Obama Mandates Federal Energy Efficiency Improvements & Agency Emission Reduction Targets
photo: Michael Baird via flickr.
It seems President Obama is starting to step up on the environment: Last week was the EPA and greenhouse gas emissions from large emitters, now the President has signed an executive order that requires Federal agencies to set 2020 emission reduction targets within 90 days, as well as a whole slew of other efficiency improvements, including:
- 30% reduction in vehicle fleet petroleum use by 2020.
- 26% improvement in water efficiency by 2020.
- 50% recycling and waste diversion by 2015.
- 95% of all applicable contracts will meet sustainability requirements.
- Implementation of the 2030 net-zero-energy building requirement.
- Implementation of the stormwater provisions of the Energy Independence and Security Act of 2007, section 438.
- Development of guidance for sustainable Federal building locations in alignment with Livability Principles put forward by the Department of Housing and Urban Development, the Department of Transportation, and the EPA.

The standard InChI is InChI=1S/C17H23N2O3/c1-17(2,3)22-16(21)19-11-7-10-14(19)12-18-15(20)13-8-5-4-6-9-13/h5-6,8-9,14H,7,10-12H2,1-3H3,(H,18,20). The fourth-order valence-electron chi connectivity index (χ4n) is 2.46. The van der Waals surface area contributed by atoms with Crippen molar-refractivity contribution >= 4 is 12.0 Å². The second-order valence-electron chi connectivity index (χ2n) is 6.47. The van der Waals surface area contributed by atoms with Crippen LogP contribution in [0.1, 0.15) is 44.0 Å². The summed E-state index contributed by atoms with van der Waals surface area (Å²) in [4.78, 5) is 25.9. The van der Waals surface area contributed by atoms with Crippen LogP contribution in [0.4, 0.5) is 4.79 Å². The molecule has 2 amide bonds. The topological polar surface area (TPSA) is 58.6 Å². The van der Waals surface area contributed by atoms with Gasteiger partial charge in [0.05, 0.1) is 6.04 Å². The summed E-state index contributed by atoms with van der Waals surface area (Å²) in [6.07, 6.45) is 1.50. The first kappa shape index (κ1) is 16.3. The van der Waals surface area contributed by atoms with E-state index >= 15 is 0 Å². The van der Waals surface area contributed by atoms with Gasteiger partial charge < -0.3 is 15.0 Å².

The 15-page executive order, "Federal Leadership in Environmental, Energy and Economic Performance" [PDF] goes into much greater detail on how each of these targets is to be reached.
Low-Flow Fixtures & Fewer Vehicles...For example, in terms of improving water efficiency: Potable water consumption intensity is to be reduced 2% annually through 2020 by "implementing water management strategies including water-efficient and low flow fixtures".
Reducing the use of fossil fuels is to be achieved by: Using low emitting and alternative fuel vehicles, optimizing the number of vehicles in the Federal fleet, and a 2% annual reduction in petroleum usage through 2020. Military, law enforcement, fire, health and space exploration vehicles are specifically exempt.
More: WhiteHouse.govEnergy EfficiencyEmpire State Building Goes Green: Major Energy Efficiency Improvement Retrofit AnnouncedJust How Many Trillions of Dollars Can Energy Efficiency Save Us?$168 Billion Could be Saved by Federal Energy Efficiency Resource Standard